Imagine the world without anger, without greed. We have the power, the tools, the skills and the resources right now to build a peaceful world, where people live in harmony with the Earth and each other. This blog explores ways we are doing just that, one post, one change, one day at a time. Join me. Tell your stories. Ask for help. Spread your ideas for making the vision real and, well, ordinary.

Monday, December 12, 2011

Love on Cole, Mae West, minstrels, and angels for sale on Haight

Love on Cole at Haight
© L Kathryn Grace
All rights reserved
I'm shopping locally as much as possible this year, avoiding the Big Box stores, and it's so much fun. This afternoon, walking down San Francisco's Haight Street, what a treat! Strike that, what treats! As you might imagine, Haight Street, between Ashbury and Golden Gate Park, is always interesting.

Swaggering right at me, in all her Christmas finery, Mae West: Huge red Victorian hat festooned with sweeping white plumes; red and white organza gown wrapped seductively in form-fitting layers with just the right pleated flounce from mid-calf to the tips of her red and white button boots; around her scarlet-clad arms and running off her lace-tipped fingers, a white furry stole and muff; under that hat, super blonde sausage curls, and plenty of makeup.

Sadly, rather than flashing a glittering Mae West smile, she scowled at me as we passed. I'd have taken a pic of her retreating figure--and what a figure she cut--but by the time I fished my cell phone from my pocket she had sauntered half a block away.

Returning from Mendel's Far Out Fabrics, where I found the gorgeous reusable ribbon I needed for tying my packages and, unexpectedly, just the right gift for my budding artist granddaughter, I heard  strains of absolutely spellbinding music. A crowd gathered round a doorway, uncharacteristically silent. Inching closer, I saw them: Six ragtag musicians assembled on the steps leading into an apartment building, playing either classical music I've never heard or a new composition that should one day become part of the repertoire.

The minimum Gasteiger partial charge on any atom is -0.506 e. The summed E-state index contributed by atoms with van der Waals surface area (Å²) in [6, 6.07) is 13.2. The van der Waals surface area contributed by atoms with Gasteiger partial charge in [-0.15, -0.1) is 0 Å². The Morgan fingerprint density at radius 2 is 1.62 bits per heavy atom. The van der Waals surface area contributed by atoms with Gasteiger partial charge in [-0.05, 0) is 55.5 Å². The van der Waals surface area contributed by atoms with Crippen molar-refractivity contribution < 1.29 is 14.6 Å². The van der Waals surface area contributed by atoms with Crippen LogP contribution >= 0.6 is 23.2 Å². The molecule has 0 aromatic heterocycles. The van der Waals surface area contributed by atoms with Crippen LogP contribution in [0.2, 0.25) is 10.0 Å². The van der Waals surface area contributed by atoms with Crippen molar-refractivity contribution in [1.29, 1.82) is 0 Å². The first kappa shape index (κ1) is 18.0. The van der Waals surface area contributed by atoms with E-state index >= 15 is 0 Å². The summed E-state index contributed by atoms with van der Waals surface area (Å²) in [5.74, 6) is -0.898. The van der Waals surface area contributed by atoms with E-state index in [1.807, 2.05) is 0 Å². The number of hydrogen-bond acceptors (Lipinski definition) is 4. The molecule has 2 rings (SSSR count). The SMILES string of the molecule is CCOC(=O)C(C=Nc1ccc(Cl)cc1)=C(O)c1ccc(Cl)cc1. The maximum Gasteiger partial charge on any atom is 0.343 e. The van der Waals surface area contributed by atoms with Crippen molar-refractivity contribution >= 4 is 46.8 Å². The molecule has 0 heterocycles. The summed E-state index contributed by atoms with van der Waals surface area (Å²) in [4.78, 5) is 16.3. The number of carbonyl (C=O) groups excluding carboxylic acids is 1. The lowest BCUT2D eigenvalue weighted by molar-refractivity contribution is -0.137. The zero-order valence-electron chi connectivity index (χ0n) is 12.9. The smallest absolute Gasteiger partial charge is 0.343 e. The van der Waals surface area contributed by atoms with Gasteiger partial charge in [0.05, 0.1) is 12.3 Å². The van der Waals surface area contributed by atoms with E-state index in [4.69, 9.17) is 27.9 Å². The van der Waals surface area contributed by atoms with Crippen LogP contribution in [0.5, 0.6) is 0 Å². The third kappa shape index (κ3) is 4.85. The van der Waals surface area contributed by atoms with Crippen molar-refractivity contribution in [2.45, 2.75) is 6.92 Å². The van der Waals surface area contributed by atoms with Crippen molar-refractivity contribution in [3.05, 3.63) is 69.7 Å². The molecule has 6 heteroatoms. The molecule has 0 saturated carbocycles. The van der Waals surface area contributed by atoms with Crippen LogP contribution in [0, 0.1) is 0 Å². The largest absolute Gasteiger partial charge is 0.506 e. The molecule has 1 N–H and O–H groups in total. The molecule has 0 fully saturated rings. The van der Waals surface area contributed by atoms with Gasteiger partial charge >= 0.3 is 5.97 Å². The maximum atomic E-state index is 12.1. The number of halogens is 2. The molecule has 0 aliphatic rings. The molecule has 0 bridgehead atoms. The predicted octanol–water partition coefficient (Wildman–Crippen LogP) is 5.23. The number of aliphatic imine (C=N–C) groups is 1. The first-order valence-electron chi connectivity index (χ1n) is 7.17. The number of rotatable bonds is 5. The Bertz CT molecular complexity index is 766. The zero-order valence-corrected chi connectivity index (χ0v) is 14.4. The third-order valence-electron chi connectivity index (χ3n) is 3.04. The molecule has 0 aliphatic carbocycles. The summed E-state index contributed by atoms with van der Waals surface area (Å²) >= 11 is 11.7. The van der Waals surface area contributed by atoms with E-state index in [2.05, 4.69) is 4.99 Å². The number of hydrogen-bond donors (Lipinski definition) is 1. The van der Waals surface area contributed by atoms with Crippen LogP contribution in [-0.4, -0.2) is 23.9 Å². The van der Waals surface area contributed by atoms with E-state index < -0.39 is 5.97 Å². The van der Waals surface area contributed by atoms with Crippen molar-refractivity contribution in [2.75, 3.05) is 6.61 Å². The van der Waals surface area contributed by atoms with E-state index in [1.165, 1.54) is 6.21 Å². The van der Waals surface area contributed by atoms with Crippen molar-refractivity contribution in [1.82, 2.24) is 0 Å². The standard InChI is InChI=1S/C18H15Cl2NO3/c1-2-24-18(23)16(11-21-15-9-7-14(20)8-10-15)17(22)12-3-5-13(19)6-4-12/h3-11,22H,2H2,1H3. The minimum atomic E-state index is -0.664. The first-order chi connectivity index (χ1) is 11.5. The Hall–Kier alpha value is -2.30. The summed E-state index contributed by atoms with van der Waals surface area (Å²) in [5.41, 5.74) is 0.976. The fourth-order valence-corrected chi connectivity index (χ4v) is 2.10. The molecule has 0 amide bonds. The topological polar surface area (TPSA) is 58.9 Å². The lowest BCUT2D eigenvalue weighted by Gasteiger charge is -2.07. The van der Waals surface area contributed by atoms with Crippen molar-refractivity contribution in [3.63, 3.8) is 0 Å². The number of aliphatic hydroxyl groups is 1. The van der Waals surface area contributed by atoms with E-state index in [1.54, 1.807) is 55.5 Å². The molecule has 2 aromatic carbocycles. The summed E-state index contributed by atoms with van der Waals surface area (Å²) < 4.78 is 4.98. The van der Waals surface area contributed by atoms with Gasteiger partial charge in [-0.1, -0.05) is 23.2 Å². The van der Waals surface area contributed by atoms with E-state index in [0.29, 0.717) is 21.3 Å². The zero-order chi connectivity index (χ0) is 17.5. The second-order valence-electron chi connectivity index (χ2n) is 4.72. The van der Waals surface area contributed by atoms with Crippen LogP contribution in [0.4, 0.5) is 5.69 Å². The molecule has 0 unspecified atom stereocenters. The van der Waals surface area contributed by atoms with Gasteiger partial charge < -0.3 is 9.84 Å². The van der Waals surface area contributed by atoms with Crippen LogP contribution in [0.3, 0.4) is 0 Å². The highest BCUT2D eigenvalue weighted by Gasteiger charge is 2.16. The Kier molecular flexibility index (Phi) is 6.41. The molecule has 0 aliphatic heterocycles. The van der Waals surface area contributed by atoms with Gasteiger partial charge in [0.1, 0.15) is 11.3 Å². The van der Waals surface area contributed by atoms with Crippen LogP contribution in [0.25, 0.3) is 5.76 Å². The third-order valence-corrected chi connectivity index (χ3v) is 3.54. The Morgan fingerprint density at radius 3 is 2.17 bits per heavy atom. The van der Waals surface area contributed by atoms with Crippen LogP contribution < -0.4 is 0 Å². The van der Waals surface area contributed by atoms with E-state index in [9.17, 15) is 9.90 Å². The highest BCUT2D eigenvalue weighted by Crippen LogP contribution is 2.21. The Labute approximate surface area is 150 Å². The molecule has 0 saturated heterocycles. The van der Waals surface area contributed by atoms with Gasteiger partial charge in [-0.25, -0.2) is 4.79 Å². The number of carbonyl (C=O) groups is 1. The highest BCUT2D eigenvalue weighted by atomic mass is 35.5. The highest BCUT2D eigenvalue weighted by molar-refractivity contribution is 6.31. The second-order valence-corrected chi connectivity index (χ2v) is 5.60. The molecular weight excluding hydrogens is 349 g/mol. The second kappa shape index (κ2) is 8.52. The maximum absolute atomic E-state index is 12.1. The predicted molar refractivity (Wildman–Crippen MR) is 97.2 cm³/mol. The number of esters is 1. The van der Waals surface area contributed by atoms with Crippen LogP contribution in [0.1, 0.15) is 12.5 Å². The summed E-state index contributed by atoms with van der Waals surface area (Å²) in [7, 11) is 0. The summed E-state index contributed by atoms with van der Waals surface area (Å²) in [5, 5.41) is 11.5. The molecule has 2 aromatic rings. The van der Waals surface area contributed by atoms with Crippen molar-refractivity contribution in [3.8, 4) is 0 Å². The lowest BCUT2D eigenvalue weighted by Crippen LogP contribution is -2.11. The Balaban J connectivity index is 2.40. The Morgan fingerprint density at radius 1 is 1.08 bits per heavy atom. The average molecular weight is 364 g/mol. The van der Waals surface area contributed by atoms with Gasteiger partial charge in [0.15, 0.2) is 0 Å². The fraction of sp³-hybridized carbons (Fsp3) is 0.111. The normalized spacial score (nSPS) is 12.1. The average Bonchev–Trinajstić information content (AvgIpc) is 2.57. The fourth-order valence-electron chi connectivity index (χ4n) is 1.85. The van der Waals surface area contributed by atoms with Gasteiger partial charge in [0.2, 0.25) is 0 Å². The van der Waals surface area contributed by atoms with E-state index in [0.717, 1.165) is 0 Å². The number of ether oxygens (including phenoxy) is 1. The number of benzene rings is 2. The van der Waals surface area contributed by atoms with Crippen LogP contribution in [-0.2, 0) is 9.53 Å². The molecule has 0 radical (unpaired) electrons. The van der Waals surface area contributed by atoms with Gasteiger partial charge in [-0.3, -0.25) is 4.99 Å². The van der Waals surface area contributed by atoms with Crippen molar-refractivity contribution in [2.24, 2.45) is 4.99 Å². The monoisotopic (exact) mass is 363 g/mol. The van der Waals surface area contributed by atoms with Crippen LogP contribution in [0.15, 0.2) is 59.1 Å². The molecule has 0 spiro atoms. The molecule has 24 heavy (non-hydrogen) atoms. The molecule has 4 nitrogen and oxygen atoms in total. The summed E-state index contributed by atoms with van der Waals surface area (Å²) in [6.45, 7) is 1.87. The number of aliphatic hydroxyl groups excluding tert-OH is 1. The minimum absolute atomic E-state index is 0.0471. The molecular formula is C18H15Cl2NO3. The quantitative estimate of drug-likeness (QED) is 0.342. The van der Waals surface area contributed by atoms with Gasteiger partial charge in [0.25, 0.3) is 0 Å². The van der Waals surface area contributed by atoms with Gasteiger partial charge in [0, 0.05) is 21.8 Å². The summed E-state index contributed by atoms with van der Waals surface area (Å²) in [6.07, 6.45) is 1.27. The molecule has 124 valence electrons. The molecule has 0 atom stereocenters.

There were a bass fiddle, a cello, violin, two guitars, and some kind of sweet percussion I couldn't quite see around the corner. The music followed me a ways and then it was gone, lost in the distance. My smile and the peace and joy I felt lasted all the way home.

Further down the street, I passed a store with a sign in the window that gave me pause: "We sell angels." Then, round the corner on Cole, the sidewalk etching in the photograph.

Love. Never mind the question mark. Just love. And it's not even Thursday.

Whatever holiday you celebrate this season, however simply or extravagantly, may it be joyous in the planning, and may it long afterward cheer your hearts.
We make peace in a million small ways every day.
All text and images, unless otherwise noted, copyright L. Kathryn Grace. All rights reserved.

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